VALLETTA, Malta (HedgeWorld.com)–Say “Malta” and most people will think of a sleepy Mediterranean island where they might perhaps spend their holidays sometime when they are closer to retirement. Those who are indeed at retirement age may be reminded of an old Humphrey Bogart film about a bird figurine. Few would think of a would-be financial center, and even among people in the financial industry, few might know that at present, more hedge fund assets are registered in Malta than in Germany.
But over the last year or two, asset managers have begun to see the island in a new light. And with a new regulatory authority modeled on the U.K.’s Financial Services Authority, the island now sees a chance to grab a chunk of the $1.3 trillion hedge fund industry. Hedge funds want the legitimacy of being registered onshore on what is seen to be a well-regulated market. Additionally, Malta offers the flexibility of an exchange looking to attract clients with a broad range of needs.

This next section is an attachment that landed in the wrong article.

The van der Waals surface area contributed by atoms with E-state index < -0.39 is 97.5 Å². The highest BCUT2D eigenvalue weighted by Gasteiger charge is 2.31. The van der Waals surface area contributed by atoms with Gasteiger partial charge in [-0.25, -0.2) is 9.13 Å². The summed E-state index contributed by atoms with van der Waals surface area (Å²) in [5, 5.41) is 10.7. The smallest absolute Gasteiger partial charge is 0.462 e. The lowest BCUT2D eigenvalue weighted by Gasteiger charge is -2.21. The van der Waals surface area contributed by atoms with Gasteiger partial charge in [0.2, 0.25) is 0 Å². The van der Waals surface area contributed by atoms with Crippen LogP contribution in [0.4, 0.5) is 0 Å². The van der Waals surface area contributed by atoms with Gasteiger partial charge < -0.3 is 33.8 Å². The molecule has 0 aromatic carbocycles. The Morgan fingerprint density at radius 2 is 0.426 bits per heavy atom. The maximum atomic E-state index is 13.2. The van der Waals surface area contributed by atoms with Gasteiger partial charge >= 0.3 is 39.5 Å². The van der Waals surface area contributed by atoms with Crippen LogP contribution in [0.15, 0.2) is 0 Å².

Assets for a total of around $5.5 billion are now managed out of Malta. Hedge fund assets account for more than $3.3 billion, or around 60%, of that. True, a good part of that belongs to one Canadian fund of funds long since convinced of the advantage of having its money invested from Malta. But a number of other funds and fund families also have found it easy and quick to set up base there. At present 66 hedge funds are currently licensed as “Professional Investor Funds” (PIFs).
Preparing for MiFID
In coming to the Global Alternative Investment Management Forum in Cannes to present their case in July, the Maltese may be seen, to some extent, to have removed the gloves in what, to date, has been a low-key drive in its development as a hedge fund domicile of choice. To date the contest among offshore locations has been dominated by the Cayman Islands while, in spite of the controversy over the now defunct registration requirements, the United States is the most popular onshore location.